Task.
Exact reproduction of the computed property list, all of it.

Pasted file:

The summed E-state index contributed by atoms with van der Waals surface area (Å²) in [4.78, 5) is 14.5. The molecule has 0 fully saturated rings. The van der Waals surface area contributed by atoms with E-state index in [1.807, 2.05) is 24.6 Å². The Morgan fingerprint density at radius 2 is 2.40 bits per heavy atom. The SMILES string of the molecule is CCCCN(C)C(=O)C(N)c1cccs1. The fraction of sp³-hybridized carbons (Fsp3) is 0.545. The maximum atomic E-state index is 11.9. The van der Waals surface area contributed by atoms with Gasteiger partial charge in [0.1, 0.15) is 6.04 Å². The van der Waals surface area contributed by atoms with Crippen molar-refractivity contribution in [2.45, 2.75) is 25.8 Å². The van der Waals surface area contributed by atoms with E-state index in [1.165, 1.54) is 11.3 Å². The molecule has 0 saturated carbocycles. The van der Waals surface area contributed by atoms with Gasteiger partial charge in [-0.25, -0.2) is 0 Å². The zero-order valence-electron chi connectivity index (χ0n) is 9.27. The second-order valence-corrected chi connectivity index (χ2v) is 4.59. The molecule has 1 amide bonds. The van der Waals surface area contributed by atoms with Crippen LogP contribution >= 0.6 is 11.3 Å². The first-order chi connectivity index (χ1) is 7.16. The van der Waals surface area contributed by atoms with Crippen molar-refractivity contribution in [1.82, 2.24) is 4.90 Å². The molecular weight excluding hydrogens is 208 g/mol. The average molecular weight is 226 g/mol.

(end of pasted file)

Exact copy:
The summed E-state index contributed by atoms with van der Waals surface area (Å²) in [4.78, 5) is 14.5. The molecule has 0 fully saturated rings. The van der Waals surface area contributed by atoms with E-state index in [1.807, 2.05) is 24.6 Å². The Morgan fingerprint density at radius 2 is 2.40 bits per heavy atom. The SMILES string of the molecule is CCCCN(C)C(=O)C(N)c1cccs1. The fraction of sp³-hybridized carbons (Fsp3) is 0.545. The maximum atomic E-state index is 11.9. The van der Waals surface area contributed by atoms with Gasteiger partial charge in [0.1, 0.15) is 6.04 Å². The van der Waals surface area contributed by atoms with Crippen molar-refractivity contribution in [2.45, 2.75) is 25.8 Å². The van der Waals surface area contributed by atoms with E-state index in [1.165, 1.54) is 11.3 Å². The molecule has 0 saturated carbocycles. The van der Waals surface area contributed by atoms with Gasteiger partial charge in [-0.25, -0.2) is 0 Å². The zero-order valence-electron chi connectivity index (χ0n) is 9.27. The second-order valence-corrected chi connectivity index (χ2v) is 4.59. The molecule has 1 amide bonds. The van der Waals surface area contributed by atoms with Crippen LogP contribution >= 0.6 is 11.3 Å². The first-order chi connectivity index (χ1) is 7.16. The van der Waals surface area contributed by atoms with Crippen molar-refractivity contribution in [1.82, 2.24) is 4.90 Å². The molecular weight excluding hydrogens is 208 g/mol. The average molecular weight is 226 g/mol.